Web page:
Radio frequency identification (RFID) is a technique that uses radio waves to track and identify people, animal, objects, and shipments. This is done by the principle of modulated backscatter. The term “backscatter” is referring to the reflection of the radio waves striking the RFID tag and reflecting back to the transmitter source with its stored unique identification information.
What makes up the RFID System?
The RFID system consists of two things:
- An RFID tag (also called the RF transponder) includes an integrated antenna and radio electronics.
- A reader (also called a transceiver) consists of a transceiver and an antenna. A transceiver is the combination of a transmitter and receiver.
The reader (transceiver) transmits radio waves, which activates (turns on) an RFID tag. The tag then transmits modulated data, containing its unique identification information stored in the tag, back to the reader. The reader then extracts the data stored on the RFID tag. The RFID idea dates back to 1948, when the concept of using reflected power as a means of communication was first proposed. The 1970s saw further development in RFID technology—in particular, a UHF scheme that incorporates rectification of the RF signal for providing power to the tag.
Development of RFID technology
Development of RFID technology significantly increased in the 1990s. Applications included toll collection that allowed vehicles to pass through tollbooths at highway speeds while still being able to record data from the tag.
Today, RFID technology is being used to track inventory shipments for major commercial retailers, the transportation industries, and the Department of Defense. Additionally, RFID applications are being used in Homeland Security in tracking container shipments at border crossings. Additionally, RFID is being incorporated into WLAN computer networks to keep better track of inventory. Wireless technologies are becoming more important for the enterprise. RFID technology is being used as a wireless means for asset tracking and as a result is placing more importance on its role in the network. The tracking technology is even being extended to tracking Wi-Fi devices within the WLAN infrastructure.
There are three parameters that define an RFID system. These include the following:
- Means of powering the tag
- Frequency of operation
- Communications protocol (also called the air interface protocol)
Powering the Tag
RFID tags are classified in three ways based on how they obtain their operating power. The three classifications are passive, semi-active, and active:
Passive: Power is provided to the tag by rectifying the RF energy, transmitted from the reader, that strikes the RF tag antenna. The rectified power level is sufficient to power the ICs on the tags and also provides sufficient power for the tag to transmit a signal back to the reader. The tag inlays include both the RFID chip and the antenna mounted on a substrate.
Semi-active: The tags use a battery to power the electronics on the tag but use the property of backscatter to transmit information back to the reader.
Active: Use a battery to power the tag and transmit a signal back to the reader. Basically this is a radio transmitter. New active RFID tags are incorporating wireless Ethernet, the 802.11b–Wi-Fi connectivity.
Frequency of Operation
The RFID tags must be tuned to the reader’s transmit frequency to turn on. RFID systems typically use three frequency bands for operation, LF, HF, and UHF:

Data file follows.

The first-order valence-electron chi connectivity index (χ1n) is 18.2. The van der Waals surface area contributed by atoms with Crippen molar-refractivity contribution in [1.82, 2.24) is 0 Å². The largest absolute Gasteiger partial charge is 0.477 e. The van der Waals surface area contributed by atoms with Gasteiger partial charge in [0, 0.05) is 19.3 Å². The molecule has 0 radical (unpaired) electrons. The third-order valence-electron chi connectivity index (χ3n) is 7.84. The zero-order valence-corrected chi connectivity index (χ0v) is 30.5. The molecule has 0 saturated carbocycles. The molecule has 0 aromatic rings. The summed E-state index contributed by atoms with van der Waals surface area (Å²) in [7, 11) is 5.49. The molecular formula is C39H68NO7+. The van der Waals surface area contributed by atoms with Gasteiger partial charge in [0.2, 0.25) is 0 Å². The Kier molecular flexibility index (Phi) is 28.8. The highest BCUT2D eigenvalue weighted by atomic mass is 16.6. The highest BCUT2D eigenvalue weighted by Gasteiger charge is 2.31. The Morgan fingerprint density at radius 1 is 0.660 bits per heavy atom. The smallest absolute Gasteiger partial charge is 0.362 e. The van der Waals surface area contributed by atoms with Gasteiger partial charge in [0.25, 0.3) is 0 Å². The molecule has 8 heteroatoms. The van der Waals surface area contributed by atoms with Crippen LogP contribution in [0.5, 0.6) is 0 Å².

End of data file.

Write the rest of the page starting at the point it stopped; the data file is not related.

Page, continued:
Low-frequency (LF) tags typically use frequency-shift keying (FSK) between the 125/134KHz frequencies. The data rates from these tags is low (~12Kbps), and they are not appropriate for any applications requiring fast data transfers. However, the low-frequency tags are suitable for animal identification, such as dairy cattle and other livestock. The RFID tag information is typically obtained when the livestock are being fed. The read range for low-frequency tags is approximately .33 meters.
High-frequency (HF) tags operate in the 13.56MHz industrial band. High-frequency tags have been available commercially since 1995. It is known that the longer wavelengths of the HF radio signal are less susceptible to absorption by water or other liquids. Therefore, these tags are better suited for tagging liquids. The read range for high-frequency tags is approximately 1 meter. The short read range provides for better defined read ranges. The applications for tags in this frequency range include access control, smart cards, and shelf inventory. The data rate for high-frequency (HF) tags is 26Kbps.
Ultra-high frequency (UHF) tags work at 860–960MHz and at 2.4GHz. The data rates for these tags can be from 50–150Kbps and greater. These tags are popular for tracking inventory. The read range for passive UHF tags is 10–20 feet, which make it a better choice for reading pallet tags. However, if an active tag is used, a read range up to 100 meters is possible.
Communications (Air Interface) Protocol
The air interface protocol adopted for RFID tags is Slotted Aloha, a network communications protocol technique similar to the Ethernet protocol. In a Slotted Aloha protocol, the tags are only allowed to transmit at predetermined times after being energized. This technique reduces the chance of data collisions between RFID tag transmissions and allows for the reading of up to 1000 tags per second. (Note: This is for high-frequency tags.) The operating range for RFID tags can be up to 30 meters. This means that multiple tags can be energized at the same time, and a possible RF data collision can occur. If a collision occurs, the tag will transmit again after a random back-off time. The readers transmit continuously until there is no tag collision.
Published on Tue 21 August 2012 by Rolf Gupta in Networking with tag(s): rfid